A group of researchers has reported that radiation-contaminated water could still be leaking into the sea from the Fukushima No. 1 power plant.
Data on radioactive cesium in the sea near the plant nearly a year after the March 11 earthquake and tsunami triggered multiple meltdowns show a slower than expected decline in concentrations, according to the group, which includes Michio Aoyama of the Meteorological Research Institute.
Tokyo Electric Power Co. said it does not believe contaminated water is currently leaking into the sea.
Although data for the past three to four months indicate a slower decline in cesium concentrations, current levels are far lower than those recorded just after the disaster, Tepco said.
Last April, Tepco found that contaminated water was leaking into the sea and stopped the flow by injecting chemicals into the ground.
U.S. experts critical
The meltdowns at the Fukushima No. 1 nuclear plant could have been prevented if authorities and Tepco had strengthened safety measures in accordance with international standards, U.S. experts said Tuesday.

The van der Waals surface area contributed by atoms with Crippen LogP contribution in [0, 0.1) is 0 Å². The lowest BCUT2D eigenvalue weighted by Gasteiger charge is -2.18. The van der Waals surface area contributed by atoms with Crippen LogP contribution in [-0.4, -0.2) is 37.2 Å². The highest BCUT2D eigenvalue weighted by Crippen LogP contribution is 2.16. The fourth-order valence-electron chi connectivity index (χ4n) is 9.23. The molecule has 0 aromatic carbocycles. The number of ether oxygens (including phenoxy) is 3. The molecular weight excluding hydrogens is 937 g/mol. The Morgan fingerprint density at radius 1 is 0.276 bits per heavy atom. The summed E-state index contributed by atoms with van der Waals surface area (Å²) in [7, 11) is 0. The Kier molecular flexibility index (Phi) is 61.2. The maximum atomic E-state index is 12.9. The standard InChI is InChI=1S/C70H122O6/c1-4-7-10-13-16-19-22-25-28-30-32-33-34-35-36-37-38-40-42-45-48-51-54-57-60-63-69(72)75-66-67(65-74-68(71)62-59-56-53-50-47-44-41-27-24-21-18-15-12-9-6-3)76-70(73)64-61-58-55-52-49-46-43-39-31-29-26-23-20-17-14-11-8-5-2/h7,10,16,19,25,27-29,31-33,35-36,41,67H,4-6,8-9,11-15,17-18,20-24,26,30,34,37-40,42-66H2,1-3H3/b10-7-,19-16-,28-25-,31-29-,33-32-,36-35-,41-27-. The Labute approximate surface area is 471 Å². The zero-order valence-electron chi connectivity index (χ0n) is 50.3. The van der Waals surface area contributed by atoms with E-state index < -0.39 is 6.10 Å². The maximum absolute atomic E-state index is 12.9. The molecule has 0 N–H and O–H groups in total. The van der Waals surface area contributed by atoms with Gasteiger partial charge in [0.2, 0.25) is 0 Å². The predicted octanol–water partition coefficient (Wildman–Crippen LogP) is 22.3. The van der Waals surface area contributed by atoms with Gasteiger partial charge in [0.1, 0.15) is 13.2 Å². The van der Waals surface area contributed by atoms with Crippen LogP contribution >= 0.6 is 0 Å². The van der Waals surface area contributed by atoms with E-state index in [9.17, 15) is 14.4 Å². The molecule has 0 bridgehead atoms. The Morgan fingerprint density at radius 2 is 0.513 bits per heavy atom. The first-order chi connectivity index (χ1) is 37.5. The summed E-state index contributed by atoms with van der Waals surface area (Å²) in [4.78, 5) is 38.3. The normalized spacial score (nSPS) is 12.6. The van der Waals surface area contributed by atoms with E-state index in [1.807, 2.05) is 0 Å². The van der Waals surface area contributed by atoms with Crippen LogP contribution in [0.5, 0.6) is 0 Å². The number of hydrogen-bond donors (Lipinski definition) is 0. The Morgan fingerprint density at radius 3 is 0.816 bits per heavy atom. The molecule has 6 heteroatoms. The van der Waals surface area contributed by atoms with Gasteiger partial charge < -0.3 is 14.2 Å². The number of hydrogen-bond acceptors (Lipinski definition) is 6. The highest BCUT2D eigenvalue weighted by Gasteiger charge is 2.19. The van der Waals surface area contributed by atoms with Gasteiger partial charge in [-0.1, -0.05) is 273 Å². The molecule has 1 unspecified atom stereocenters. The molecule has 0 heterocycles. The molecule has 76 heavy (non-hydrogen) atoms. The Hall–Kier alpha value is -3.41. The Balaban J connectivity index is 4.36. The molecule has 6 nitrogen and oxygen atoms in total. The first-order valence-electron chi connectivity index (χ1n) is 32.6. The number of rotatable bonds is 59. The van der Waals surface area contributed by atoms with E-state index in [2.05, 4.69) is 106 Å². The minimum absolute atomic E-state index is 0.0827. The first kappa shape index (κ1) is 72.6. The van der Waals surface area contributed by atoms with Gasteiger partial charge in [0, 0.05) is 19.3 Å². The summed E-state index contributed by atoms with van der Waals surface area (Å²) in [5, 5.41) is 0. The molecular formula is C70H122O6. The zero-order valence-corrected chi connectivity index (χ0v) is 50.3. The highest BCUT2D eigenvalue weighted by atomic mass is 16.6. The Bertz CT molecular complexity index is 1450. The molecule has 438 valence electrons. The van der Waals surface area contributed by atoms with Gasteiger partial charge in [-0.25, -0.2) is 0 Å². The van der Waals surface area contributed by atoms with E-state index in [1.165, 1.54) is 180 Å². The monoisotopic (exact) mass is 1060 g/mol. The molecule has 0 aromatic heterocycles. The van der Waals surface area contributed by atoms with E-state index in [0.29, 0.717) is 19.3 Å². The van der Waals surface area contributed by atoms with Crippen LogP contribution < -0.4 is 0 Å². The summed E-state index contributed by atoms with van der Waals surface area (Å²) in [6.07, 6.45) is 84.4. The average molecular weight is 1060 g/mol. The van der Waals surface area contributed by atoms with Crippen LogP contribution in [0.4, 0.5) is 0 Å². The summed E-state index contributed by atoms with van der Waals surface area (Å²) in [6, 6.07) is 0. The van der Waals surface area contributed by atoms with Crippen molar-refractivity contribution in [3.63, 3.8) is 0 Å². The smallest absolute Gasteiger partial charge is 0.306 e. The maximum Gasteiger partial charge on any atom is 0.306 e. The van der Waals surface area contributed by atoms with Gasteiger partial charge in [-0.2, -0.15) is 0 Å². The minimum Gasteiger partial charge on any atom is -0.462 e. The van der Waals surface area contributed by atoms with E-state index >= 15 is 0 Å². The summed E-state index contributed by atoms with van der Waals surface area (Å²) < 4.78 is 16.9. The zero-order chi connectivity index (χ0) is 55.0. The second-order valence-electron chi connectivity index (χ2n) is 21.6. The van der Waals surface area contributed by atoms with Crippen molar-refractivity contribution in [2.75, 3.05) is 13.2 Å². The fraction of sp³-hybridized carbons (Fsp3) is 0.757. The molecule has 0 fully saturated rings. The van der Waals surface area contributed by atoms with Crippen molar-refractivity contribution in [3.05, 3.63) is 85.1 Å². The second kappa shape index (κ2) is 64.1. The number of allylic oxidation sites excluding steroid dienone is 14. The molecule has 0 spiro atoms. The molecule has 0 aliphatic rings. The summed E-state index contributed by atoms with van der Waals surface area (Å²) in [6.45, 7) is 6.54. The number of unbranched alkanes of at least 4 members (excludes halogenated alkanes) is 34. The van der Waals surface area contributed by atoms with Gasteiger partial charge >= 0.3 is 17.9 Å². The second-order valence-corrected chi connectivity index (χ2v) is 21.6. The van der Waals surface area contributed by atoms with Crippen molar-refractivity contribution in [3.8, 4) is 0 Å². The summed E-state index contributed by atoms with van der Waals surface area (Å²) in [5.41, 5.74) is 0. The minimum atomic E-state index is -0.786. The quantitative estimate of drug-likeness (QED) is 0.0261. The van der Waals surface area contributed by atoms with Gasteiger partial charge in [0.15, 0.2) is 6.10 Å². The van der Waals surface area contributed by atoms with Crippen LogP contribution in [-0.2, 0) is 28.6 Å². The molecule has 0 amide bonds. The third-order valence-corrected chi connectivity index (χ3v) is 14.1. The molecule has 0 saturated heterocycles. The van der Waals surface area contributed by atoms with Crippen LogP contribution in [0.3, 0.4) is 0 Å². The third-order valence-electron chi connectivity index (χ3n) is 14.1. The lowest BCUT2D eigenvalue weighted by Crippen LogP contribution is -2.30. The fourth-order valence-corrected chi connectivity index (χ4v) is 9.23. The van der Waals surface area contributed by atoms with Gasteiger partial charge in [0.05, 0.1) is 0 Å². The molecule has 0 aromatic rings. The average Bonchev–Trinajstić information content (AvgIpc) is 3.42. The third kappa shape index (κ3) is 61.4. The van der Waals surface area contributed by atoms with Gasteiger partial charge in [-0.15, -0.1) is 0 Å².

“With appropriate foresight by Japan’s authority and industry, it appears that the accident could have been avoided or prevented,” James Acton and Mark Hibbs, experts at the Carnegie Endowment for International Peace, said in a report.
The methods used by Tepco and NISA to assess the risk from tsunami “lagged behind international standards” in at least three important respects, the report says.
“Insufficient attention was paid to evidence of large tsunami inundating the region surrounding the plant about once every thousand years,” it says, adding that computer modeling of the tsunami threat was inadequate.
NISA also failed to review simulations conducted by Tepco and to foster the development of appropriate computer modeling tools, according to the report.
By contrast, European countries “significantly enhanced their plants’ defenses against extreme external events” following a flooding incident at the Blayais Nuclear Power Plant in France in 1999, the report says.